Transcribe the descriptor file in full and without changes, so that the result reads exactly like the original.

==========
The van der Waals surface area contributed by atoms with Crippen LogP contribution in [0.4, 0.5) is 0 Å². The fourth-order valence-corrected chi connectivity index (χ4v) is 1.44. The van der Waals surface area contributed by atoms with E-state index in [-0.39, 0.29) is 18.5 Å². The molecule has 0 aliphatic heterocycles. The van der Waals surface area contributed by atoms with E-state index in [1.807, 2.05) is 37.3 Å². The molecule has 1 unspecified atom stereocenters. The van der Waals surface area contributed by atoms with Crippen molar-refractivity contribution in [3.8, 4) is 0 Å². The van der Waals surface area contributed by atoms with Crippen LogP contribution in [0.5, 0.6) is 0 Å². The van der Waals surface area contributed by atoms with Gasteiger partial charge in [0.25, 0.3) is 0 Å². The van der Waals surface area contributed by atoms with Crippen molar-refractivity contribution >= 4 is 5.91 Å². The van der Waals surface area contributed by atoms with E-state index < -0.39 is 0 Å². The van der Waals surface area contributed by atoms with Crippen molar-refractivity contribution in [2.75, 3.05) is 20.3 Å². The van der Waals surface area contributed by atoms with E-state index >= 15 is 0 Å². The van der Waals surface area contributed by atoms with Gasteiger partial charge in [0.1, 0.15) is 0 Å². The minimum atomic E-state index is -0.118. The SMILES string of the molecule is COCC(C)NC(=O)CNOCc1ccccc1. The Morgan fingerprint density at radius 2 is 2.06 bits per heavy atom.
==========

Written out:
The van der Waals surface area contributed by atoms with Crippen LogP contribution in [0.4, 0.5) is 0 Å². The fourth-order valence-corrected chi connectivity index (χ4v) is 1.44. The van der Waals surface area contributed by atoms with E-state index in [-0.39, 0.29) is 18.5 Å². The molecule has 0 aliphatic heterocycles. The van der Waals surface area contributed by atoms with E-state index in [1.807, 2.05) is 37.3 Å². The molecule has 1 unspecified atom stereocenters. The van der Waals surface area contributed by atoms with Crippen molar-refractivity contribution in [3.8, 4) is 0 Å². The van der Waals surface area contributed by atoms with Crippen LogP contribution in [0.5, 0.6) is 0 Å². The van der Waals surface area contributed by atoms with Gasteiger partial charge in [0.25, 0.3) is 0 Å². The van der Waals surface area contributed by atoms with Crippen molar-refractivity contribution >= 4 is 5.91 Å². The van der Waals surface area contributed by atoms with E-state index < -0.39 is 0 Å². The van der Waals surface area contributed by atoms with Crippen molar-refractivity contribution in [2.75, 3.05) is 20.3 Å². The van der Waals surface area contributed by atoms with E-state index >= 15 is 0 Å². The van der Waals surface area contributed by atoms with Gasteiger partial charge in [0.1, 0.15) is 0 Å². The minimum atomic E-state index is -0.118. The SMILES string of the molecule is COCC(C)NC(=O)CNOCc1ccccc1. The Morgan fingerprint density at radius 2 is 2.06 bits per heavy atom.